Braised quail & spatchcock pie with fennel, pear & thyme relish

Braised quail & spatchcock pie with fennel, pear & thyme relish

Everybody loves a pie, right? Well check out these babies. My recent parcel from Game Farm contained a few more goodies other than the duck I roasted a few weeks ago and while it didn’t take me long to figure out what to do with the tray of whole quails and single spatchcock, I really wanted to combine the two and slow cook them to tender goodness.

This is a recipe that requires a bit of time and patience and needs to be started the day before you serve it up. It can be made easier by buying, rather than making, your own pastry and made less laborious by doing away with the way I moulded the smaller pies. Small pie tins or even a muffin tray would do fine. The texture of the pie filling isn’t wet like your average pie filling.

As for the relish, I’ve taken elements from something that Maggie Beer concocted and put my own twist on it. The combination of flavours is perfect, especially with the almost game-like flavours of the filling.

Braised quail & spatchcock pie recipe

Fennel, pear & thyme relish recipe

Braised quail & spatchcock pie recipe

braised quail & spatchcock pie with fennel, pear & thyme relish

makes 2 x 20 cm pies or 8 individual pies

 

  • 1 spatchcock, about 450 g, cut into quarters
  • 4 quails (600 g) cut in ½ lengthways, drumsticks removed
  • 2 tbsp olive oil
  • 150 g pancetta, cut roughly
  • 1 onion, chopped
  • 2 garlic cloves, finely grated
  • 4 anchovy fillets, chopped
  • 2 cups red wine
  • 2 cups chicken stock
  • 1½ tbsp capers, chopped
  • 3 sprigs fresh rosemary
  • 3 sprigs fresh oregano
  • 1 tomato, chopped
  • 1 tsp cornflour

 

Preheat oven 150°C.

Heat the olive oil in a large frying pan over medium heat and brown the spatchcock and quail on both sides. Remove the birds and set aside.

Add the pancetta and cook, stirring for 5 minutes or until golden. Transfer it to the browned spatchcock and quail. Add a little more oil to the frying pan and cook the onion & garlic for 1 minute, then toss in the anchovies and quail drumsticks for a further minute. Remove the drumsticks and set aside in the fridge, keeping the cooked onion and anchovy in the pan. Return the browned spatchcock, quail halves and cooked pancetta to the frying pan and add the red wine, stock, capers and herbs. Bring to the boil and add the chopped tomato.

Transfer to a baking dish, cover loosely with foil and bake for 2 hours. Remove the spatchcock and quail and set aside to cool.

Carefully pour all of the liquid, onion and pancetta into a saucepan and simmer until reduced, about 15-20 minutes. Discard the herbs.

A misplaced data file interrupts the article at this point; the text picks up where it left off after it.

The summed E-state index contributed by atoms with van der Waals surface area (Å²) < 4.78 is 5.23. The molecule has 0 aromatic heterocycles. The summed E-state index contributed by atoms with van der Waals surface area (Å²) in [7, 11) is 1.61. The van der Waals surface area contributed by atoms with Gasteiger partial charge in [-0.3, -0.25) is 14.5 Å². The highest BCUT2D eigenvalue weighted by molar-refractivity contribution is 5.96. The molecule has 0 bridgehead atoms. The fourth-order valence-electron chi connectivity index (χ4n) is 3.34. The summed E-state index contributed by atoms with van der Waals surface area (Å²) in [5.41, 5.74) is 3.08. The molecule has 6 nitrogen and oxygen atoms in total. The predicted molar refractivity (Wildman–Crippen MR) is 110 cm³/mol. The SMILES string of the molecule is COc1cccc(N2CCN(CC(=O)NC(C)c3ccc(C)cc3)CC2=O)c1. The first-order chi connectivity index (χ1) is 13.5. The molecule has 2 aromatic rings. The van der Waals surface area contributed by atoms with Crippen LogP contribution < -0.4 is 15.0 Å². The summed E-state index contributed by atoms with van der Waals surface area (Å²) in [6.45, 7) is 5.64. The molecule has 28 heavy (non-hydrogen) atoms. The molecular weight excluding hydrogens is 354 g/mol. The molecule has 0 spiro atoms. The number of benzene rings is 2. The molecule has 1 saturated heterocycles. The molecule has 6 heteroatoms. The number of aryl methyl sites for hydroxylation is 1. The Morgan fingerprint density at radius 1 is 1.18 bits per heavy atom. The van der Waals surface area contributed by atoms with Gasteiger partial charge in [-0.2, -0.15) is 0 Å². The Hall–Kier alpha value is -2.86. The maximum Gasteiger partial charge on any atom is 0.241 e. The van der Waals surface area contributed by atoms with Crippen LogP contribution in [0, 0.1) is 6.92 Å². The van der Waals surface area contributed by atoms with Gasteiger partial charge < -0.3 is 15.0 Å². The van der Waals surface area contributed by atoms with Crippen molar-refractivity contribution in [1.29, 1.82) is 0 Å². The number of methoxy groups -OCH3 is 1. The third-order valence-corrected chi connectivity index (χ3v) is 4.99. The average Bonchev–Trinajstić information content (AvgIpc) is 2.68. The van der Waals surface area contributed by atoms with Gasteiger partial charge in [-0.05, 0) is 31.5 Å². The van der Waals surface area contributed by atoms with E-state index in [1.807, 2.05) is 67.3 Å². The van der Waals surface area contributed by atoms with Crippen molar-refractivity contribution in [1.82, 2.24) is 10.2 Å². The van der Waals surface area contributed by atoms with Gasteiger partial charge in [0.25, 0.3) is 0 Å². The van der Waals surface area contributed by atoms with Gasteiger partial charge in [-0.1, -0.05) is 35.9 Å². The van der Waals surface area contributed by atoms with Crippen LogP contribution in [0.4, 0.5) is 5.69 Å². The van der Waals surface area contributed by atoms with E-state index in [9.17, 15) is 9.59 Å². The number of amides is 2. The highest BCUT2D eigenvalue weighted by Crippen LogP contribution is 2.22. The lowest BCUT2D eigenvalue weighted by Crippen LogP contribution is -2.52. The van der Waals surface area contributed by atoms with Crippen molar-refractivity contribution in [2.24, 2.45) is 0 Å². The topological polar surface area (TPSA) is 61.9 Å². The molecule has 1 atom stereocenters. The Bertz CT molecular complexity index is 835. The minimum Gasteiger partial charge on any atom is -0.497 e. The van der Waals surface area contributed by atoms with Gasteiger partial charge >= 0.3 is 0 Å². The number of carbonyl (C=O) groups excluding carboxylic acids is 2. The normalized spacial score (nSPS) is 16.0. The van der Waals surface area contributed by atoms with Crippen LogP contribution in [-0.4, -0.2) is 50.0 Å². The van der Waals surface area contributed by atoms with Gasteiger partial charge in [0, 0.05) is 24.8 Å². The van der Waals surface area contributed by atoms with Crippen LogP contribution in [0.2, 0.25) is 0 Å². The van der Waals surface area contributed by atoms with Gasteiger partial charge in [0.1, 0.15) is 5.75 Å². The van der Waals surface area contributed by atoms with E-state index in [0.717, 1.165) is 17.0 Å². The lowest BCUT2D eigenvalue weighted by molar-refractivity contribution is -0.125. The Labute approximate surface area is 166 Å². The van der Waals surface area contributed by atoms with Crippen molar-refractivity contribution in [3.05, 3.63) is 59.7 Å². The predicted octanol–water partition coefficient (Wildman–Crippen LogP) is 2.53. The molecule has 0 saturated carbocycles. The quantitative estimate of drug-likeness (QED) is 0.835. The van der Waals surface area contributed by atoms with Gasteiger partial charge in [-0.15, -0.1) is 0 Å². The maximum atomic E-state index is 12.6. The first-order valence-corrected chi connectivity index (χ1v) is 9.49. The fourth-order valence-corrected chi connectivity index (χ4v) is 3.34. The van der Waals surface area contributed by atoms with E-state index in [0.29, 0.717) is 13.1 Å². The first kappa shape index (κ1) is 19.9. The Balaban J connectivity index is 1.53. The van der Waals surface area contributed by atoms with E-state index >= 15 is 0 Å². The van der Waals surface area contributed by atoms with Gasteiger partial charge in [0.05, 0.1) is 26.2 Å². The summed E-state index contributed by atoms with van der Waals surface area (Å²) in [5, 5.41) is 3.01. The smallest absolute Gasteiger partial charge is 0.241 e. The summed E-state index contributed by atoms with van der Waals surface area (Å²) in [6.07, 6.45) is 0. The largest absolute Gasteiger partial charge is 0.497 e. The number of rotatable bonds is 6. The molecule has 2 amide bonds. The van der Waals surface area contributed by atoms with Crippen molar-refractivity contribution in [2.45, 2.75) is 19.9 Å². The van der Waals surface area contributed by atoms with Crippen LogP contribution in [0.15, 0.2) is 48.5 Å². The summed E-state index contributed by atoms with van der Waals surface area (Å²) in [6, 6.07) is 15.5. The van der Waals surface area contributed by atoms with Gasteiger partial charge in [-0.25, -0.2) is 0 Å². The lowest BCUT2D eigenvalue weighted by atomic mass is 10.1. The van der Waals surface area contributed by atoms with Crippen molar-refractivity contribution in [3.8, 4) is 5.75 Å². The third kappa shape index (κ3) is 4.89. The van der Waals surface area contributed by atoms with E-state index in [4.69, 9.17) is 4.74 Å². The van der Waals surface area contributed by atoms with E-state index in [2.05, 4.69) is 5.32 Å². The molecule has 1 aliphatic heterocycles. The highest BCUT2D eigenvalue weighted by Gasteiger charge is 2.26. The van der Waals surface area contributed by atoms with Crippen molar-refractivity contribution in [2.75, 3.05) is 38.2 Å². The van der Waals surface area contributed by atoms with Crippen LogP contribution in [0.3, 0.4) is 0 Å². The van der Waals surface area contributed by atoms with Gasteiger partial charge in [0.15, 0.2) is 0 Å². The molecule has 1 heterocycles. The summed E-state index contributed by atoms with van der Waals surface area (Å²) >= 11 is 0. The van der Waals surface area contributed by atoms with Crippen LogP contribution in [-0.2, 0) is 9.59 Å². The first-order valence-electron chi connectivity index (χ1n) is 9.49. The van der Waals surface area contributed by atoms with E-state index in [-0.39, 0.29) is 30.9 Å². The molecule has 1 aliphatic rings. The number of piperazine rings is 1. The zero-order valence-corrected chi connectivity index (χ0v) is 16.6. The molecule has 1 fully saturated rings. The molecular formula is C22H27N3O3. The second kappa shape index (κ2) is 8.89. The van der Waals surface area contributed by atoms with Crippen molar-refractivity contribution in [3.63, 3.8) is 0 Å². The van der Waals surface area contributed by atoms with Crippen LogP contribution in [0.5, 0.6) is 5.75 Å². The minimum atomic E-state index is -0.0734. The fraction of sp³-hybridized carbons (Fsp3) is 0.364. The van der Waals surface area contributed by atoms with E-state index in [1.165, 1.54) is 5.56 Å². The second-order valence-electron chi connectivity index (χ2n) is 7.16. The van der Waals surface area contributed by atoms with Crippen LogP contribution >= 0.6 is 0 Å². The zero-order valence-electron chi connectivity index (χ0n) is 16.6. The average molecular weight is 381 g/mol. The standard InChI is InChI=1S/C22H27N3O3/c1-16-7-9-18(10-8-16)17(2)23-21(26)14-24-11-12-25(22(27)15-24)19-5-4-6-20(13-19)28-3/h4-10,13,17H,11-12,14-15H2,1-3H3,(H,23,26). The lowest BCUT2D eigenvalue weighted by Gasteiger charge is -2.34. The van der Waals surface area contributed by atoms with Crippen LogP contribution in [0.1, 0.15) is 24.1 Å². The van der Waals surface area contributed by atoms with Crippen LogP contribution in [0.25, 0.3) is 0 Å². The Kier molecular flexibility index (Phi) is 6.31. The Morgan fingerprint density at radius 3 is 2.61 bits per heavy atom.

Remove the meat from the bones and set aside in a mixing bowl.

Combine 1 cup of the reduced braising liquid with ½ cup water. Bring this to the boil and thicken with the cornflour that has been dissolved in a little cold water. Any remaining braising liquid can be frozen for another recipe. Pour the thickened sauce over the torn meat and mix through. Cover and refrigerate overnight.

fennel, pear & thyme relish:

  • 1 onion, chopped finely
  • 2 tbsp olive oil
  • 1 small fennel, chopped
  • 2 ripe pears, cored and chopped, skin left on
  • 1 cup dry white wine
  • 1 bay leaf
  • 1 clove
  • 1 cinnamon stick
  • 1 tbsp maple balsamic vinegar
  • 1 tbsp pomegranate syrup
  • 1 sprig fresh thyme

 

Heat the oil in a saucepan over medium heat and sauté the onion and garlic until soft. Add the fennel and pear and cook for 5 minutes, stirring occasionally. Add all remaining ingredients and bring to the boil. Reduce the heat and allow to simmer until the pear softens and all of the liquid is absorbed.

 

Transfer to a bowl and when it’s cool enough, cover with plastic wrap and refrigerate overnight.

shortcrust pastry:

  • 450 g flour
  • 275 g butter, cubed
  • 1 egg + 1 yolk
  • 2-3 tbsp cold water
  • 1 egg, beaten with a little milk, to brush

 

Process the flour and butter to a granular texture. Beat the egg and yolk and water and add to the flour mix. Pulse until a ball forms.

Remove from the processor and knead briefly until smooth. Wrap in plastic and chill for ½ hour.

Roll the pastry to 5mm thickness and cut to shape depending on whether you make small individual pies or two large pies.
If making small pies use the mould (I used 6.5cm diameter sweet corn tins and removed the top and bottom) to cut the pastry bases. Cut a 20cm x 5cm strip of pastry to match the circumference of the mould by rolling it along the pastry. For the tops just cut about 6mm around the mould.
To assemble place the smaller pastry round into the bottom of the mould. Curl the strip of pastry on the inside of the mould, lightly pressing the base into the strip to join. Fill the pastry-lined mould with the chilled pie filling and then top with the larger round of pastry, pressing the edges to seal. Use a fork to decorate the edges.
Cut a small slit in the centre of the pie top and push in the reserved semi-cooked quail drumstick. Refrigerate the assembled pies for ½ hour to firm up the pastry again.
Preheat the oven 200°C.
Line a baking tray and remove the pies from the fridge. Very carefully run a thin knife between the pastry and the mould and gently push the pie out of the mould. Arrange the unmoulded pies on the baking tray, brush with the beaten egg and milk and bake for 30-40 minutes or until golden.
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